Ensuring your dog gets enough activity throughout the day is important for their physical and mental health. When your dog is physically active, they are mentally stimulated and challenged. This mental stimulation will help combat boredom and depression, two factors that may lower the quality of your dog’s sleep or cause them to oversleep. 


If you’ve ever noticed that you have a harder time falling asleep in a hotel or at a friend's house, then you have some insight into another factor that affects how much sleep your dog needs. Just like humans, dogs get better and deeper sleep at home. Therefore, if you bring your dog on vacation, you might notice that they seem sleepier during the day or longer at night.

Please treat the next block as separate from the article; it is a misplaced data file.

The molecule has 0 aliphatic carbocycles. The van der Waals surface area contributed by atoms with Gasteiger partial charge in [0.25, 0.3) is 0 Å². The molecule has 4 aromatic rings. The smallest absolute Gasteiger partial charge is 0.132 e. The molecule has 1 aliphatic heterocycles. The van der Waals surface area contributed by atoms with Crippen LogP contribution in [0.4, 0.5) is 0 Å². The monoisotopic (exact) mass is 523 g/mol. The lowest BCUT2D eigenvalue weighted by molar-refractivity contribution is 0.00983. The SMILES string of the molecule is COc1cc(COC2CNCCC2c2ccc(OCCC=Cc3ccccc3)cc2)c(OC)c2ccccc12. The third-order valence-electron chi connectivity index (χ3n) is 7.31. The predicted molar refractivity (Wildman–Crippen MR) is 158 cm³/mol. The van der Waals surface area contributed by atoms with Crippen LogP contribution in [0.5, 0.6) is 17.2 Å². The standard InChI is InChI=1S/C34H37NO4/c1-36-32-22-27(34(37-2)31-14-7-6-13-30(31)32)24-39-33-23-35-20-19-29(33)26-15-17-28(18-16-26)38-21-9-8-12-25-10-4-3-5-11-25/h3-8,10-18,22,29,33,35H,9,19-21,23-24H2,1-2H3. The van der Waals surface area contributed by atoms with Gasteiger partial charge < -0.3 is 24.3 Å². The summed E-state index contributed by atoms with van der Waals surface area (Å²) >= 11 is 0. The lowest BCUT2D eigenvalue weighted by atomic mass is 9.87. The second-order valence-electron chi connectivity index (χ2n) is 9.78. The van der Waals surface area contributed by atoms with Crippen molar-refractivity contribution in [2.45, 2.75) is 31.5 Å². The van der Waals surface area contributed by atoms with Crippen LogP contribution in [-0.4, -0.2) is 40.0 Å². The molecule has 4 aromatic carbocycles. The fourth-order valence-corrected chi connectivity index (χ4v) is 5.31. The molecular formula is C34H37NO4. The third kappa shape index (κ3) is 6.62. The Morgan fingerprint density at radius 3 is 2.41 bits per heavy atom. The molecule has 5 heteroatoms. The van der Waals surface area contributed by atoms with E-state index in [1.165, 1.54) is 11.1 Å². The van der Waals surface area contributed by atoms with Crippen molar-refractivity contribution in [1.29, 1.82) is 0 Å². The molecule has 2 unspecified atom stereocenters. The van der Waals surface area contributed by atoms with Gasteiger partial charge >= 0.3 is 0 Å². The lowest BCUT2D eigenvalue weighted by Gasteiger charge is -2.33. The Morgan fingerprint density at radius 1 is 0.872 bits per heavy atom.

Your dog’s diet also greatly influences the quality of their sleep. A high-calorie diet will keep them energized longer. If your dog does not get enough nutrients, you might notice that they seem sluggish and sleepy. 

It’s also important to note that dogs can have food sensitivities and allergies just like humans, which can impact their sleep. For example, if your dog is allergic to chicken and you’re giving them chicken-based food, they might wake up at night to scratch. 

For this reason, it’s always advisable to talk with your vet about your pet’s diet to ensure they are eating the food best suited to their needs. 

Can Dogs Have Sleep Disorders Like Humans?

Just like humans, dogs can also have sleep disorders. Sleep disorders can affect your dog’s quality of sleep and overall health, so it is important to know how to identify common sleep orders. As dog owners, here are some conditions to look out for.


Does your dog randomly and suddenly fall asleep during the day? If so, they may have narcolepsy. Usually, narcolepsy in dogs is an inherited condition, more popular in breeds like Doberman Pinschers and Labrador Retrievers. However, immune system disorders and obesity can also affect narcolepsy in dogs.